One of the most fundamental truths about leadership is that it involves relationships. We should, therefore, care a great deal about relational practices that connect us to our followers and others with whom we work.
What if there was a single concept that immediately calmed nearly any relational turmoil? An idea that caused everyone involved, whether emotionally defending themselves or intellectually throwing punches, to put their boxing gloves down? A commitment that, when used over the long haul, transforms us into relational samurais?
Well, guess what…there is.
It’s called empathy.
Years ago I was in a very difficult dialogue with a subcontractor. He was upset with me. I was upset with him. The conversation was going nowhere. Fast. So in a moment of lucidity I paused my emotions internally and asked myself, “What must it feel like to be him? How must it feel to be confronted by me in this moment? What pressures and anxiety would I be experiencing if I were on the other end of the phone right now?”
The next words out of my mouth changed the tone of the conversation instantly. I said, “If I’m in your shoes, I bet this is hard. I’m guessing it is very frustrating to talk through this with me. I’m sorry that this is so hard. I get why it would be.” His voice immediately softened and for the next few minutes we had actual dialogue for the first time in the conversation.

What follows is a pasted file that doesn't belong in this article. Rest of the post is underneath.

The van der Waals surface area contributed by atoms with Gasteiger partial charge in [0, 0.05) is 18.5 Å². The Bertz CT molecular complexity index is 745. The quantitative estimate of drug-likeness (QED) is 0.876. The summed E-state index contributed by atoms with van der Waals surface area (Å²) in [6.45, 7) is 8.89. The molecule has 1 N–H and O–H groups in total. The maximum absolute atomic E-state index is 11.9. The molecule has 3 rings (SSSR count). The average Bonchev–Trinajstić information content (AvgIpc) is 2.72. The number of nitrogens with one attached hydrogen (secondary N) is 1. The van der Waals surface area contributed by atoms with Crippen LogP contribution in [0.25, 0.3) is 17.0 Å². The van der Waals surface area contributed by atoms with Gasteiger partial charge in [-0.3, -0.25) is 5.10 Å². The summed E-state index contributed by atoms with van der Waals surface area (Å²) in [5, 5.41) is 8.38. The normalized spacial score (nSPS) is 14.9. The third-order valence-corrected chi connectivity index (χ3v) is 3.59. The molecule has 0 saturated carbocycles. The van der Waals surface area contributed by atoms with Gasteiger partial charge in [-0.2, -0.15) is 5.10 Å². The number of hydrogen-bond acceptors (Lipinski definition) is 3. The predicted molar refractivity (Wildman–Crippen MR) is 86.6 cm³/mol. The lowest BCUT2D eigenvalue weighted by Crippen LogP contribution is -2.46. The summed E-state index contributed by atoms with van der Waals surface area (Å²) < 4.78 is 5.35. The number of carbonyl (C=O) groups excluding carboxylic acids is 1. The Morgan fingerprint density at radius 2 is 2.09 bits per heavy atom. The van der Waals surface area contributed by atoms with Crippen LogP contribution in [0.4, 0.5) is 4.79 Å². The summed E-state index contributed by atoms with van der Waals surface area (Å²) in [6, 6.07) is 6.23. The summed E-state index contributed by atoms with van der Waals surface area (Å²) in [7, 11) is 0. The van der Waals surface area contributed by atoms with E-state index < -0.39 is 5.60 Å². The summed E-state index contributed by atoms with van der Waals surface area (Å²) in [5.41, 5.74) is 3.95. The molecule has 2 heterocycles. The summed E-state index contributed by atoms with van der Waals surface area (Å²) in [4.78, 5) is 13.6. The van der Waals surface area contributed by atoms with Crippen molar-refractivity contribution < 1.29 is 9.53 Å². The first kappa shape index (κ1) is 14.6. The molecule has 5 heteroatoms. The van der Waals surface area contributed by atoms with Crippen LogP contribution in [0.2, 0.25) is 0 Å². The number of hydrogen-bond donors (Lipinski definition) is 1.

When I paused long enough to feel what he was feeling and then expressed that back to him with genuine sincerity, it arrested the relational negativity of the moment. In an instant it changed everything. We have opportunities to empathize with those around us, followers and co-workers alike, almost daily. But we often miss those opportunities. The thinking and internal regulation necessary to empathize with others often requires intentional effort. Few of us do it naturally. (I know I don’t.)
Don't Miss Out
Empathy is the greatest relationship hack ever. When we commit to regularly putting ourselves in the shoes of those around us so that we can feel what they are feeling and then express that back to them, it changes not only our perspectives but the emotional states of everyone involved. If we leave empathy out of our leadership, we miss out on one of leadership’s most important and valuable commitments.
Stay tuned next week when we look at another real-life example of empathy in action in one of the toughest (but quite common) circumstances in business.
Share Your Thoughts:Have you ever witnessed or personally experienced great empathy from a leader? What happened and how did the leader's empathy impact the situation?We’d love to hear from you. Join the conversation by clicking here.
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